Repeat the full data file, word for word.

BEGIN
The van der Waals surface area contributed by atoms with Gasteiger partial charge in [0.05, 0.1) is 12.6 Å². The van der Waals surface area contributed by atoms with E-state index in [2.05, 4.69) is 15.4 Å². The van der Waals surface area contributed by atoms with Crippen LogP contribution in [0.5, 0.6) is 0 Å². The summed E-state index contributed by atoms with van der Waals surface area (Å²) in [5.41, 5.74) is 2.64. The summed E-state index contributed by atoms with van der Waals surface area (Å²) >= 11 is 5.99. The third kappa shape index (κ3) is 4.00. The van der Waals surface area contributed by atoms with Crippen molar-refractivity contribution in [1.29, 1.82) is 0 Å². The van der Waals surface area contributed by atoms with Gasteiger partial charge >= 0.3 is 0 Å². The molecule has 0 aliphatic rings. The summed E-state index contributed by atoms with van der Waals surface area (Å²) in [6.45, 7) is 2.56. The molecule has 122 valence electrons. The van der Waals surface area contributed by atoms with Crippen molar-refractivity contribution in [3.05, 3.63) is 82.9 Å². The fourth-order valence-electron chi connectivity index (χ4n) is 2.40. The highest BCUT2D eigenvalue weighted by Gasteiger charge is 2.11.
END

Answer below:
The van der Waals surface area contributed by atoms with Gasteiger partial charge in [0.05, 0.1) is 12.6 Å². The van der Waals surface area contributed by atoms with E-state index in [2.05, 4.69) is 15.4 Å². The van der Waals surface area contributed by atoms with Crippen LogP contribution in [0.5, 0.6) is 0 Å². The summed E-state index contributed by atoms with van der Waals surface area (Å²) in [5.41, 5.74) is 2.64. The summed E-state index contributed by atoms with van der Waals surface area (Å²) >= 11 is 5.99. The third kappa shape index (κ3) is 4.00. The van der Waals surface area contributed by atoms with Crippen molar-refractivity contribution in [1.29, 1.82) is 0 Å². The van der Waals surface area contributed by atoms with Gasteiger partial charge >= 0.3 is 0 Å². The molecule has 0 aliphatic rings. The summed E-state index contributed by atoms with van der Waals surface area (Å²) in [6.45, 7) is 2.56. The molecule has 122 valence electrons. The van der Waals surface area contributed by atoms with Crippen molar-refractivity contribution in [3.05, 3.63) is 82.9 Å². The fourth-order valence-electron chi connectivity index (χ4n) is 2.40. The highest BCUT2D eigenvalue weighted by Gasteiger charge is 2.11.